Meeting on area violence airs outrage and a few ideas In debate on baseball-bat beating, neighbors demand new approaches.

May 30, 1991|By Alisa Samuels | Alisa Samuels,Evening Sun Staff

About 400 residents of the Patterson Park area met with police and city officials at St. Elizabeth's Roman Catholic Church to seek solutions to end the on-going violence and unruly conduct they say is caused by some students at Hampstead Hill Middle School.

During the two-hour meeting last night at the church at Lakewood Avenue and Baltimore Street, residents showed strong emotions and deep frustration.

"Enough is enough," said Loretta Willits, 60.

Willits said it's time that parents of troublemakers at the school be held accountable for their children's actions.

"This neighborhood is sick and tired of getting the blame for what's going on here," Willits said. "I cannot be responsible for somebody's else's child."

But Glenn L. Ross, a resident and organizer of the meeting, said: "The whole thing in a nutshell is this is our neighborhood and we have to get involved."

The residents' anger over what they say is a continuing problem came to a head after the May 17 beating of Expedito "Pedro" Lugo, 24, who was beaten brutally with his own baseball bat.

Two 15-year-old boys have been charged as adults with attempted murder in the beating, as has a 19-year-old man, police said. A 13-year-old boy has been charged as a juvenile with attempted murder in the case. One of the 15-year-olds is a Hampstead Hill student.

In recent days, Mayor Kurt Schmoke has met with community leaders to discuss the problems. He has ordered staggered dismissal times of Hampstead Hill students. And he has called for extra public buses at the school to transport students home as a way of reducing their opportunities to walk through the surrounding predominantly white communities -- Baltimore-Linwood, McEldery-Decker, McEldery Park and Kenwood-Jefferson.

Only 150 neighborhood children attend the predominantly black school, residents say.

Of the 1,218 students at Hampstead Hill, 886 are black, 258 white, 18 Asian, 37 Indian and 19 Hispanic.

The majority of Hampstead Hill's students are black and live outside the working-class neighborhoods. Some students have said that area residents don't like the idea of black students walking through their neighborhoods.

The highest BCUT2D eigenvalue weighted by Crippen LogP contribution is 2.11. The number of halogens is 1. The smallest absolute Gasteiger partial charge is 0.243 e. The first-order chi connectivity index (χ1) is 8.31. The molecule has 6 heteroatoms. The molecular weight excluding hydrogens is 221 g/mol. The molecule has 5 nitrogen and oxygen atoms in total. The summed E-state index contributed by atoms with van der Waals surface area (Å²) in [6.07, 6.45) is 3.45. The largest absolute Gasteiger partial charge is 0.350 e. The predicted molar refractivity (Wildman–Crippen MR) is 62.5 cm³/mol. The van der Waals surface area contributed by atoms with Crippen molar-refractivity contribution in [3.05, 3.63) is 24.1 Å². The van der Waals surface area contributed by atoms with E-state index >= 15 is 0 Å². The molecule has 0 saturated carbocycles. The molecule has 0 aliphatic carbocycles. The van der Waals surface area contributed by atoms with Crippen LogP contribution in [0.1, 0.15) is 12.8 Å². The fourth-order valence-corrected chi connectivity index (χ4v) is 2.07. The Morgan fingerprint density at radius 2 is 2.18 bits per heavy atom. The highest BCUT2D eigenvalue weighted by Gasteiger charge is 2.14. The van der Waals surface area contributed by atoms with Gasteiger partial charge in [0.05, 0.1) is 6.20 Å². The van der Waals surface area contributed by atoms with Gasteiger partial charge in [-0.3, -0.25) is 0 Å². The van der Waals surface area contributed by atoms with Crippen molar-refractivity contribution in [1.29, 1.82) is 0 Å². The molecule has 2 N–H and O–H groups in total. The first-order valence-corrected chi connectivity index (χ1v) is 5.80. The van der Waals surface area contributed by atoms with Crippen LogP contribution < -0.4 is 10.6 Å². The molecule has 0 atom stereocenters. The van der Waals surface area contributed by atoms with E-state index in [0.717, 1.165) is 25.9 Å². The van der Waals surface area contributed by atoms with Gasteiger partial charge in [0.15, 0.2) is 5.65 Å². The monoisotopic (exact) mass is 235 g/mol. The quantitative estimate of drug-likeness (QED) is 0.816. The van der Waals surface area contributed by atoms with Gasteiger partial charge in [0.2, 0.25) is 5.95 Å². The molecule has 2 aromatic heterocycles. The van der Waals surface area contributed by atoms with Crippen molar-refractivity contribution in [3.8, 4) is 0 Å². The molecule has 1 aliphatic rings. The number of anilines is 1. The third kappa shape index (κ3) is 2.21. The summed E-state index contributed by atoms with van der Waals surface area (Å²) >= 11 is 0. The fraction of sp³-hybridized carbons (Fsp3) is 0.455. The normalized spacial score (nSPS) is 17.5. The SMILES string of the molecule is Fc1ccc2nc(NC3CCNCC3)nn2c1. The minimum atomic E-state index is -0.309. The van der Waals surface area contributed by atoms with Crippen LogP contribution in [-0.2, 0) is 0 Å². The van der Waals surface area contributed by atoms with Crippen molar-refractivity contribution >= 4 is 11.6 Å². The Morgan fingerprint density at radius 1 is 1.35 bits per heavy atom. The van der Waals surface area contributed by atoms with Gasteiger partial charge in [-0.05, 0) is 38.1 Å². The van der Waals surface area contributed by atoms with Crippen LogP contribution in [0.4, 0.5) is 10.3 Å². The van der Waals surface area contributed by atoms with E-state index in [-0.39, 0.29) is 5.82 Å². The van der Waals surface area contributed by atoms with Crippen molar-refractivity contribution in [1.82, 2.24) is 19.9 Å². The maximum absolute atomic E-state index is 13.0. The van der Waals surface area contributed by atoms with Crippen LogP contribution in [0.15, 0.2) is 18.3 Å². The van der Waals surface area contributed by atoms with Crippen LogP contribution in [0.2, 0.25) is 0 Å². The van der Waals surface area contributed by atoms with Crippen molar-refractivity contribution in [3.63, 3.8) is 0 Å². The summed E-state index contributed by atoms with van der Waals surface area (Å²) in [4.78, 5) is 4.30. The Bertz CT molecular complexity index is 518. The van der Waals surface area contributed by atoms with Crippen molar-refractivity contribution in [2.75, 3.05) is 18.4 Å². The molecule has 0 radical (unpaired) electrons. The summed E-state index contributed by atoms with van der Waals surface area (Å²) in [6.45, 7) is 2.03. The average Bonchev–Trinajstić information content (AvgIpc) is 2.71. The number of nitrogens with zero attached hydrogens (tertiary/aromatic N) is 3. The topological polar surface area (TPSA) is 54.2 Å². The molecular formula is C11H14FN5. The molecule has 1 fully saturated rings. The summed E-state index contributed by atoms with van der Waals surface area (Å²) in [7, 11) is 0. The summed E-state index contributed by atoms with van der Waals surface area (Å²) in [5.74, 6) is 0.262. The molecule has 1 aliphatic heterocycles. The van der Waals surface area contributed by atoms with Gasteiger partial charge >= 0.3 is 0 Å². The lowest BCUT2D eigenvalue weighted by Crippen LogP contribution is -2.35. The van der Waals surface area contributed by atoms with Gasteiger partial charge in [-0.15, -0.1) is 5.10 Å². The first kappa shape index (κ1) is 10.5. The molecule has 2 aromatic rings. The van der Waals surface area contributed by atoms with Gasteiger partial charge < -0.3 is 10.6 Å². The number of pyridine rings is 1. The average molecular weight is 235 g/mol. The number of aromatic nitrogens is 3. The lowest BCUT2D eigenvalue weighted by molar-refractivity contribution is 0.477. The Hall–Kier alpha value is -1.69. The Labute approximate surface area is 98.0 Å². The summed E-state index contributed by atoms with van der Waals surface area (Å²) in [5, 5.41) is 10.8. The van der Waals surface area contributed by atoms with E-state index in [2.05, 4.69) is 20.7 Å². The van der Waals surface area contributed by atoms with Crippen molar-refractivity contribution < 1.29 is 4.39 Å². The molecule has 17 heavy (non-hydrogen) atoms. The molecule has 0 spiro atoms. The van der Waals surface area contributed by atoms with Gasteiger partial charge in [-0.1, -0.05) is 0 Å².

Residents said that the beating, which has left Lugo with a fractured skull and in critical condition at Johns Hopkins Hospital, was the last straw. They say they are tired of students attacking people, jumping and walking on cars, throwing bottles, using profanity and writing graffiti.

"My daughter is afraid when I'm not there to pick her up in the afternoon," said Peter Souter, 44, an engineer. His child attends St. Elizabeth's Catholic School, which dismisses its students early so they can avoid students from Hampstead Hill.

There were varied solutions offered to solve the problems -- formation of a Parent-Teacher Association at Hampstead Hill; Parents-on-Patrol; neighborhood security groups; a school watch program and renovating the school.

Another suggestion was to examine what kind of students should be enrolled at Hampstead Hill.

Some residents wanted to know if they would have a hand in choosing the school's new principal. The current one will be reassigned.

Community leaders said they hope changes will come by the next school year.

Willits volunteered to write letters to the students' parents and inform them of what's going on. "They have to take some type of responsibility for their children," she said.

The solution "is not going to be overnight," said Ed Rutkowski, president of the Baltimore-Linwood Community Association. "What we want to happen is to have something by fall."

During the lively meeting, one man criticized the city school system for failing to have buses arrive on time to pick up students last Thursday and Friday. A school spokesman said the buses were late because the drivers were taking random drug tests.

One woman wanted to know why every time she called police to report student wrongdoings, they did not respond. Maj. Harry Koffenberger, commander of the Southeastern District, told her that because of the flood of emergency calls, police aren't able to handle "minor problems."

At one point during the meeting, Councilman Anthony Ambridge, D-2nd, told residents: "We're not there (at a solution), we're almost there."

A resident retorted: "Bull!"

Warren Wiggins, a science teacher at Hampstead Hill, told residents there are a lot of good students at the school doing good things.

Skip Fletcher, co-owner of Doc Fletcher's Fine Drink Emporium on Lombard Street, hurled a challenge to students. "I'm challenging the student body at Hampstead Hill to change their image by changing their behavior," he said.

Fletcher said conditions would improve if students stopped hanging out on corners, blocking traffic and throwing bottles.

"My challenge is to motivate the kids to do positive things," he said later. "Something they could be proud of."

Another meeting is scheduled June 10.

Baltimore Sun Articles
Please note the green-lined linked article text has been applied commercially without any involvement from our newsroom editors, reporters or any other editorial staff.